- have Local Jury with the ability to grade submissions written in the claimed language.
Every contestant, regardless of the region they represent or are located in for the contest, has the right to choose any working language from among the official languages of the APLO. No choice of working language will cause an advantage or disadvantage.
2.8 Award guidelines
Medals and honorable mentions will be assigned according to the following scheme.
• Let m and s be the mean and the standard deviation of all official participants (i.e. top 8 participants from each official delegation, excluding guest countries). Then:
- m + s is the cut-off score for Gold medals;
- m is the cut-off score for Silver medals;
- m − s is the cut-off score for Bronze medals.
The actual cut-off scores can be adjusted at the International Jury chair’s discretion based on the distribution of the scores.
• The Maximum number of medals within a delegation:
- Gold ≤ 1;
- Gold + Silver ≤ 4;
- Gold + Silver + Bronze ≤ 8
Official participants who have not received a medal will be awarded Honorable Mentions.
3. Bodies of the APLO
Following are the bodies that constitute the APLO, and their responsibilities.
3.1 International Board
The International Board of the APLO
- establishes and amends constitutions of the APLO,
- internationally coordinates the competition,
- accredits the delegations, and
- shall be (re-)elected every year, at the grand annual meeting where all delegations are present.
In 2022, the members of the International Board of APLO are: Monojit Choudhury (General Co-chair), Minkyu Kim (General Co-chair), Suhaimi Ramly, Shu-Kai Hsieh, Rujul Gandhi, Vlad Neacsu (International Jury Chair), Simona Klemenčič (Public Relations Chair)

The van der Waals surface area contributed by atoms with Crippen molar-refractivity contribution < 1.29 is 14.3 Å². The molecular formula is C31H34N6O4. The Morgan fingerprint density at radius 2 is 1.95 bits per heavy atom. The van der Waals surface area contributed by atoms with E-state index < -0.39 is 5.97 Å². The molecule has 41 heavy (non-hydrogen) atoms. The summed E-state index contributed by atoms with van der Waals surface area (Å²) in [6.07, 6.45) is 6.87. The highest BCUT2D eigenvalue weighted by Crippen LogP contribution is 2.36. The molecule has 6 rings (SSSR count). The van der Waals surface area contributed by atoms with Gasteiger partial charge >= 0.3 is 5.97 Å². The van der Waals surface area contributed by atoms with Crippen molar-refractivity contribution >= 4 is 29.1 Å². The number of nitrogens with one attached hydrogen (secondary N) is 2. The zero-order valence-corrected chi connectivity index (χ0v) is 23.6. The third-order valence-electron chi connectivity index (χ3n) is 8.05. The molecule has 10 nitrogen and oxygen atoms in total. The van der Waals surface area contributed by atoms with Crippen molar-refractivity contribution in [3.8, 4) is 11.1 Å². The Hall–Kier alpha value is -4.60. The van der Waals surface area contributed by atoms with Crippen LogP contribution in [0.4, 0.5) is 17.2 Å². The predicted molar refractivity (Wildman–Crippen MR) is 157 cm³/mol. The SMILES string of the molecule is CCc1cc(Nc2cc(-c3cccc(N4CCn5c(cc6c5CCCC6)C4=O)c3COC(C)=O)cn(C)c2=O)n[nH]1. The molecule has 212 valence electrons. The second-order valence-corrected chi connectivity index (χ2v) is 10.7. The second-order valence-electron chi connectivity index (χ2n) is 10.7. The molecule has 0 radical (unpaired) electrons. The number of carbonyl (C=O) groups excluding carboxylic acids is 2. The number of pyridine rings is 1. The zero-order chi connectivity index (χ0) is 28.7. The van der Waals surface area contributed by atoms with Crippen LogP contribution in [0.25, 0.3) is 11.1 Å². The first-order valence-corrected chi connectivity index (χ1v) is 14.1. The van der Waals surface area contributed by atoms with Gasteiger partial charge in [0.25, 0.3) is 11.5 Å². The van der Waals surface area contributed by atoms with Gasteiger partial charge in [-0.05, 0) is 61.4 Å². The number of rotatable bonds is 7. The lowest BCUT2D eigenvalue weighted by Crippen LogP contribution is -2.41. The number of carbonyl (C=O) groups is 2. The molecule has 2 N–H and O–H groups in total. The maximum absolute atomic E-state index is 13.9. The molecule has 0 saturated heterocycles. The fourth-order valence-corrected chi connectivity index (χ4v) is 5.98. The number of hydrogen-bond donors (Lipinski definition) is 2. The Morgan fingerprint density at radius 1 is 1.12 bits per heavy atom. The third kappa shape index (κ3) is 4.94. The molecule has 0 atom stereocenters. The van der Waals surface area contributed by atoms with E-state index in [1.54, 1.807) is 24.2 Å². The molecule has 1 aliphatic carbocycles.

3.2 Local Organizers
Local Organizers for each delegation
- represent the delegation and locally coordinate the competition,
- advertise the APLO in the region they represent, and
- distribute certificates after the results are published.
3.3 International Jury (Problem Committee)
The International Jury of the APLO
- creates the problem set in all official languages,
- collects and verifies the results reported by Local Jury, and
- awards contestants according to the award guidelines of APLO.
3.4 Local Jury
The Local Jury of each delegation
- marks the submissions of that particular delegation and reports the scores to the International Jury.
This document is subject to amendment, conditional upon approval by a majority vote of the International Board. Any of the above regulations may be subject to temporary exceptions, granted by the Board, in the face of special circumstances surrounding the organization of the next Olympiad. Any such exceptions expire after the next Olympiad has concluded.